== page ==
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Monday, November 10, 2008

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Very Near

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By almost any standard definition, I am a woeful Christian. I attend (irregularly) a liberal-leaning, liturgical church, because I love ceremony, metaphor and story, and because it orders my otherwise unbridled time. I like how it forces me into community with people I might else not associate with. I like singing the hymns and I like communion. When I can't get behind a single article of faith, I can always get behind the simple truth that "we many are one body, because we all share one bread, one cup."

Neither is my participation merely intellectual, though I am glad to have found a church where intellect is welcome. I have had a few true, numinous moments in the pew and on the altar step, when, like Carl Jung, I didn't believe, I knew.

But if someone were to ask me about my relationship with Jesus Christ, I would quite frankly choke. Relationship? Uh. Um.

Maybe all the gory Jesuses of my Catholic childhood spooked me. Everywhere I looked at school and church there was a crucified, bleeding Jesus, whom the priests and nuns assured, died horribly because of me.

It was a bit off-putting.

I know a lot about Jesus. I'm just not very Jesus-y. The word "Jesus" doesn't exactly roll off my tongue. He's not really part of my vernacular.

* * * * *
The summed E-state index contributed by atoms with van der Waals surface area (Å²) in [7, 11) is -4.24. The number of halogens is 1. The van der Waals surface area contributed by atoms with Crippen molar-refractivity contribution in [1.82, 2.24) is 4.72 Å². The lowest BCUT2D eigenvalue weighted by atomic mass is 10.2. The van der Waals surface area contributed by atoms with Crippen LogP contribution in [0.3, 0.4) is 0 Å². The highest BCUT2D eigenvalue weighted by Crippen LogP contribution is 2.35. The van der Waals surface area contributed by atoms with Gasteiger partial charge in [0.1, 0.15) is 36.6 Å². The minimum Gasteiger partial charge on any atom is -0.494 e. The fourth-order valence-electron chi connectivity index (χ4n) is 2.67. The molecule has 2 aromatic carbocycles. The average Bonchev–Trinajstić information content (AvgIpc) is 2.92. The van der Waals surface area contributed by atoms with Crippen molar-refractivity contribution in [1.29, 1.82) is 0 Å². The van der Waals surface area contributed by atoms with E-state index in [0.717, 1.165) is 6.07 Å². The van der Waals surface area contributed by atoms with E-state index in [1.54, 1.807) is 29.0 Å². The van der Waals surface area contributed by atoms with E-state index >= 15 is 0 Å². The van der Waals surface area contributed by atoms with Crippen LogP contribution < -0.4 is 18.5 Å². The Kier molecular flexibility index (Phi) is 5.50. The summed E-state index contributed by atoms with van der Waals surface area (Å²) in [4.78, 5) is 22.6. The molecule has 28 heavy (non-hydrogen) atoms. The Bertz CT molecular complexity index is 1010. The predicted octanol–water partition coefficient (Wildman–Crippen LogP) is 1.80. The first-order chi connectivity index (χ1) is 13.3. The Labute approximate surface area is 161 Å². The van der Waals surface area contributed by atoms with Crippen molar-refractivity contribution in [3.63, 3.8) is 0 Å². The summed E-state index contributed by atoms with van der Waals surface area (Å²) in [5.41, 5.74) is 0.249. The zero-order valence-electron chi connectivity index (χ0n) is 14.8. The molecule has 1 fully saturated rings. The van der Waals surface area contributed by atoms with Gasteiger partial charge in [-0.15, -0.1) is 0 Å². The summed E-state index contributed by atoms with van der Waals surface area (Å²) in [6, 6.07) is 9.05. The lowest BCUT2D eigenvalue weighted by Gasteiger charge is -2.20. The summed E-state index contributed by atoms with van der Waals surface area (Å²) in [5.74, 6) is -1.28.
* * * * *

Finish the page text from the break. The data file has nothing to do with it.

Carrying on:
So I was surprised yesterday how natural it was to reach for some of the words ascribed to him when my children were speculating about the nature of heaven.

"Maybe you come back and live in a different form," my seven-year-old posited.

"Maybe it's another dimension," my nine-year-old said. "Maybe heaven is like a wormhole that brings you really close to God, really quick."

"Maybe God is already really close," I offered. "Jesus said the kingdom of heaven was very near."

"Maybe it's all around us!"

"Maybe," I said. Someday I will tell them— and you—about one of my numinous moments on a New Brunswick beach when I vividly knew this to be true.

My nine-year-old was caught up in the quantum grandeur.

"Maybe God is so big, he's holding our whole universe in his hand."

Well, it's nice to think something or someone has everything well in hand. It's only natural to want your god to be mighty. No half-assed, minor deities for me, thanks. In phone trees and in prayer, I much prefer directing my complaints to whomever's in charge.

Mighty is good. Especially when you are small. But I wanted them to know something else.

"Know what else Jesus said?"

"What?"

"He said that God loves us so much, every hair on our heads is counted."

Those words always remind me of the first few days after each of my children was born—the dreamy, long moments spent gazing over every cuticle, every fold of skin.

"I love you more than I could love anyone, or anyone could love you, and I don't know how many hairs are on your heads. So maybe God is not just big and everywhere, but so close to you, he can count your hairs."

Maybe he loves to bend over you and breathe in your hair in the mornings, I thought. Maybe she smoothes your hair at night when you are asleep.

But I don't want to interject my ideas —or even Jesus' ideas— about God too much in their questioning. I want them to keep asking and keep imagining new answers. I think the Jesus of my understanding, the one who said a person needs to think like a child in order to understand heaven, would back me up.